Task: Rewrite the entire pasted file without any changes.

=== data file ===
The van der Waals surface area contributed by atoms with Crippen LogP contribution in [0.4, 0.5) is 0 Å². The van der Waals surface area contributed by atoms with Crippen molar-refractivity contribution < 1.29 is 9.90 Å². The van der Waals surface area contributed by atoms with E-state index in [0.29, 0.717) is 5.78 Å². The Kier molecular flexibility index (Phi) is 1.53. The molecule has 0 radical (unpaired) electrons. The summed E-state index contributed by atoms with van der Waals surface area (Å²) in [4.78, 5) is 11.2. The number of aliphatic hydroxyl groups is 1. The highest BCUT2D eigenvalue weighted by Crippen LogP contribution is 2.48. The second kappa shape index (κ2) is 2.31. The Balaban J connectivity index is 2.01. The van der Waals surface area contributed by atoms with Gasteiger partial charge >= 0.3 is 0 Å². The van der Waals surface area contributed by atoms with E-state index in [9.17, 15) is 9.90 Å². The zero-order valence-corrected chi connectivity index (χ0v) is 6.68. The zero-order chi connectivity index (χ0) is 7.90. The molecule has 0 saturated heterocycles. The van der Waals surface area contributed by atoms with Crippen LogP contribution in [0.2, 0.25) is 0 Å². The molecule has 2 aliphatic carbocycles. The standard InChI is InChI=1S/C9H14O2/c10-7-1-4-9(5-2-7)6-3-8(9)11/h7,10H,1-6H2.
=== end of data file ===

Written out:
The van der Waals surface area contributed by atoms with Crippen LogP contribution in [0.4, 0.5) is 0 Å². The van der Waals surface area contributed by atoms with Crippen molar-refractivity contribution < 1.29 is 9.90 Å². The van der Waals surface area contributed by atoms with E-state index in [0.29, 0.717) is 5.78 Å². The Kier molecular flexibility index (Phi) is 1.53. The molecule has 0 radical (unpaired) electrons. The summed E-state index contributed by atoms with van der Waals surface area (Å²) in [4.78, 5) is 11.2. The number of aliphatic hydroxyl groups is 1. The highest BCUT2D eigenvalue weighted by Crippen LogP contribution is 2.48. The second kappa shape index (κ2) is 2.31. The Balaban J connectivity index is 2.01. The van der Waals surface area contributed by atoms with Gasteiger partial charge >= 0.3 is 0 Å². The van der Waals surface area contributed by atoms with E-state index in [9.17, 15) is 9.90 Å². The zero-order valence-corrected chi connectivity index (χ0v) is 6.68. The zero-order chi connectivity index (χ0) is 7.90. The molecule has 0 saturated heterocycles. The van der Waals surface area contributed by atoms with Crippen LogP contribution in [0.2, 0.25) is 0 Å². The molecule has 2 aliphatic carbocycles. The standard InChI is InChI=1S/C9H14O2/c10-7-1-4-9(5-2-7)6-3-8(9)11/h7,10H,1-6H2.